by Brian Robbins
I’m pleased to have finally finished Batman: Arkham Knight. It was the most punishing game of the entire franchise, but without a doubt the most satisfying. With the introduction of new gadgets, characters and the Batmobile, Rocksteady studios’ Arkham Knight delivers the best console gaming experience in 2015.
When you step back into the boots of Batman, you’ll find the city of Gotham in relative peace. Of course in Gotham, nothing stays calm forever. Breaking the peace this time is the deviously sinister Scarecrow (brilliantly voiced by John Noble), who unleashes a plan to rule Gotham with his signature brew of fear gas.
To further his own ends, Scarecrow frees several of Gotham’s other notorious villains such as the Riddler, Two-Face, the Penguin and Poison Ivy to wreck utter chaos in Batman’s backyard. Each of the villains has their own unique storylines that Batman can fight through in order to stop their maniacal plans. All of which can be played during, or after, you finish the main storyline.
The most notable and mysterious villain is the newly introduced Arkham Knight. He becomes Scarecrow’s number one partner in their attempt to crush the Dark Knight. Throughout the lengthy campaign, you’ll slowly unravel his true identity. This feels like something of a treat in the beginning, but you do not have to be the world’s greatest detective to make an educated guess early on, and his identity is quite easy to deduce towards the end of the game.
Arkham Knight excels at what many single player focused games fail to achieve – keeping the gameplay just as compelling as the story. As Batman you’ll have access to almost all of the previous gadgets, moves and tools he used in prior Arkham games. There are new gadgets thrown in there as well, helping to keep the polished and free flowing combat running as well as a the finely tuned engine of the Batmobile.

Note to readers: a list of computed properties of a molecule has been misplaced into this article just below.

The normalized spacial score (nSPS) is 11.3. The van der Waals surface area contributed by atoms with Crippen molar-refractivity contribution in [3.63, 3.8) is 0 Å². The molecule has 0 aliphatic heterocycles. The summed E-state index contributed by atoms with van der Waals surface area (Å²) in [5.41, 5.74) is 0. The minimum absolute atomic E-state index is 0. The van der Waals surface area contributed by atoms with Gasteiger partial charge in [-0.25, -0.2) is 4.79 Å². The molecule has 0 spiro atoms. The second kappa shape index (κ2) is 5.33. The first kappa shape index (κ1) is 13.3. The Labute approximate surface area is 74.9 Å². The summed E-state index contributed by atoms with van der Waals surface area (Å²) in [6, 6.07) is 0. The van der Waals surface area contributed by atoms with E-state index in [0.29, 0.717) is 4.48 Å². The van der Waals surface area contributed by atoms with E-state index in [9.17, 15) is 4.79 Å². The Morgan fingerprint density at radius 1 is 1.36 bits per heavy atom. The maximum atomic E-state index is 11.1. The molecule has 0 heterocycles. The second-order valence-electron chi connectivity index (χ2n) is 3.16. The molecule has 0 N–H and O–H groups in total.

For me, the highlight of Arkham Knight is simply soaring through Gotham’s skyline, landing on a goon and crunching the bones of their fellow henchmen. This is when the game is at its most fun; when you’re playing as Batman himself, patrolling the streets of Gotham City. The hand-to-hand combat has been perfected after all these years, and the Caped Crusader even gets a new batsuit about an hour into the storyline. This new armor allows him to move faster and strike harder than his previous protection. It looks great and also helps show off how technically impressive Arkham Knight truly is.
On the flipside, the biggest pet peeve I have with the game is Batman’s ride – the Batmobile. At first it’s great. You’ll use the car (or jet engine with wheels) to solve various environmental puzzles, slam against other vehicles and even rip open doors and vents. The Batmobile can also enable a battle mode , which essentially tranforms the Batmobile into a tank, even featuring a machinegun and a 60mm cannon. Conveniently, all the enemy vehicles are drones, so when Batman destroys the adversaries no one is hurt. I found it as a cheap scapegoat, but it’s still a blast to utterly wreck opposing machines of destruction. Eventually, thanks to Rocksteady’s overuse of the concept, the newness of it all wears thin. Even though the Batmobile is fun to use, especially in combat, I thought the game forced it upon you just too frequently.
Whether you’re uncharacteristically destroying Gotham in the Batmobile (uncharacteristic for Batman anyway, I don’t know what you do in your spare time), or grappling off the sides of buildings – Arkham Knight looks absolutely stunning. If you just purchased an Xbox One or a Playstation 4, this is the title to show off your new system.
From the constant raindrops falling off of Batman’s cape as he glides through the air, to the detail found on Gotham’s streets – I strongly believe this title is the prettiest ever released on a console thus far. I didn’t think there would be a better looking game than Witcher 3: Wild Hunt so soon but here it is.
Though, the graphics (much like Bloodborne) come with a price. If you fall in combat, the load screens are horrendously long. You’ll have a villain taunt you after you’re defeated, then the game will take another 30 seconds or so before you continue where you left off. This is utterly painful when encountering a particularly tough enemy or boss, when you’re constantly dying as you try to learn the villain’s attack patterns.
Even despite my few minor gripes, Batman: Arkham Knight is a must own for any gamer who has either the Xbox One or the Playstation 4. The game is almost perfect, but slow loading times and overuse of the Batmobile might ruffle a few feathers. Still, if you are still deciding on a game to get you through the summer, Arkham Knight is a clear winner.